By Tim Dees
Law enforcement agencies are increasingly moving away from paper traffic tickets (also called citations or summons) toward nearly paperless e-Citation methods. In most cases, the only paper involved in the process is the copy provided to the violator. With some systems, that paper is no larger than a grocery store receipt. Here's a few points to consider when purchasing an electronic citations system:
e-Citations often claim to save time, but most of the time saved isn't the issuing officer's. It typically takes an officer about the same amount of time to issue an e-Citation as it does with a paper system, although the electronic product usually looks more professional and is easier to read. The greatest time savings comes from not having to re-key information from a paper citation into local, state and court database systems.
It also reduces the number of errors caused by bad handwriting, transposed numbers, and misspelled names. Officers choose the appropriate violation title and code number from a drop-down list, so there's never an issue with issuing a ticket with a violation title that doesn't match its corresponding section in your traffic laws.
The decision as to what hardware to buy may be dictated by the laws in your state. If your state requires the violator to sign the citation, you will need some type of handheld computer that can capture that signature, signed on the screen using a stylus. If there is no such requirement, then the same notebook computers installed in your patrol cars will work just fine. e-Citation does not require a lot of computing horsepower.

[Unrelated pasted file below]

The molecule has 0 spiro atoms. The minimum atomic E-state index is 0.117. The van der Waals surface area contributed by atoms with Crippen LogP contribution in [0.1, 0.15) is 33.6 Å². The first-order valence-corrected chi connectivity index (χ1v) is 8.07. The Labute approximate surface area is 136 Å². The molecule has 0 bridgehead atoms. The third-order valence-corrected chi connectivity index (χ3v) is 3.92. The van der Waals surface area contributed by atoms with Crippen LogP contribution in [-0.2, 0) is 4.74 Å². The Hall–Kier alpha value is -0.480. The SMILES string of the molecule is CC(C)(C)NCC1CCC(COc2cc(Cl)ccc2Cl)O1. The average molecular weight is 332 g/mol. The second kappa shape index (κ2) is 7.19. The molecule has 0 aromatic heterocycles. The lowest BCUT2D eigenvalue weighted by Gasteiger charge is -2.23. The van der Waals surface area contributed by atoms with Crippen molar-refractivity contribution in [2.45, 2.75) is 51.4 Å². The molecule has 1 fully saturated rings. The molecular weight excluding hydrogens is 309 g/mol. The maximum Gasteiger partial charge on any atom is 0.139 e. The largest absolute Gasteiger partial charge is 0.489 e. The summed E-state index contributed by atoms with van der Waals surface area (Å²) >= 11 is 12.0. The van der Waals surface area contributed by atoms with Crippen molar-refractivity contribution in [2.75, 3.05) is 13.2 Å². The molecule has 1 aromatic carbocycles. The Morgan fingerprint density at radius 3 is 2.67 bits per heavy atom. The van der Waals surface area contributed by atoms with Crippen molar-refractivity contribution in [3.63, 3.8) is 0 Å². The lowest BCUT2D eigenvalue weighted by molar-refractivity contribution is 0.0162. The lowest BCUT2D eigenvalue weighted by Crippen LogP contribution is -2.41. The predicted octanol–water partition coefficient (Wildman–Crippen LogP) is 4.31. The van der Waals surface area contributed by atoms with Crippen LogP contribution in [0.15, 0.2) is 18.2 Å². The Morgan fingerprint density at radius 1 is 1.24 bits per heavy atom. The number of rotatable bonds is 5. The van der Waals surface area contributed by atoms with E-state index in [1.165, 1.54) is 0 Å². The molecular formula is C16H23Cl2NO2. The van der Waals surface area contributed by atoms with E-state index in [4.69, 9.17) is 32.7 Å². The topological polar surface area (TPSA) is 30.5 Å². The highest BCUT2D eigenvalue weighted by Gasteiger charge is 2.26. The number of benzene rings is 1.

Most states are issuing drivers licenses and registration certificates with 2D barcodes (a rectangle filled with tiny dots) or magnetic stripes. Barcodes need an optical scanner; magstripes need a card reader similar to those used at retail cash registers. These barcodes and magstripes generally contain all of the information on the license or certificate.
You will also need a mobile printer. There are printers intended to be "worn," but they usually aren't practical for an armed police officer who is already carrying a lot of gear. Thermal printers mounted in the patrol car or in a motorcycle saddlebag use no ink, and a roll of paper equivalent to 100 sheets costs about $8.
If your e-Citation system is going to "phone home" to wirelessly transmit ticket data, query motor vehicles databases, or run wants checks from the scanned data, you will need to use a wireless network. Most agencies use networks provided by cell phone carriers like Sprint, AT&T or Verizon. Satisfaction is usually dependent on which carrier is best provisioned in your operating area.
When choosing a vendor for e-Citations systems, try not to be their first customer in your state. Each state's "switcher" that controls computer traffic between databases of your state and others is unique. There is always a lot of fine tuning to get new systems to communicate with switchers. Let someone else do the heavy lifting, and go with a solution already proven in your state.
Tim Dees is a retired police officer and the former editor of two major law enforcement websites who writes and consults on technology applications in criminal justice. He can be reached at firstname.lastname@example.org.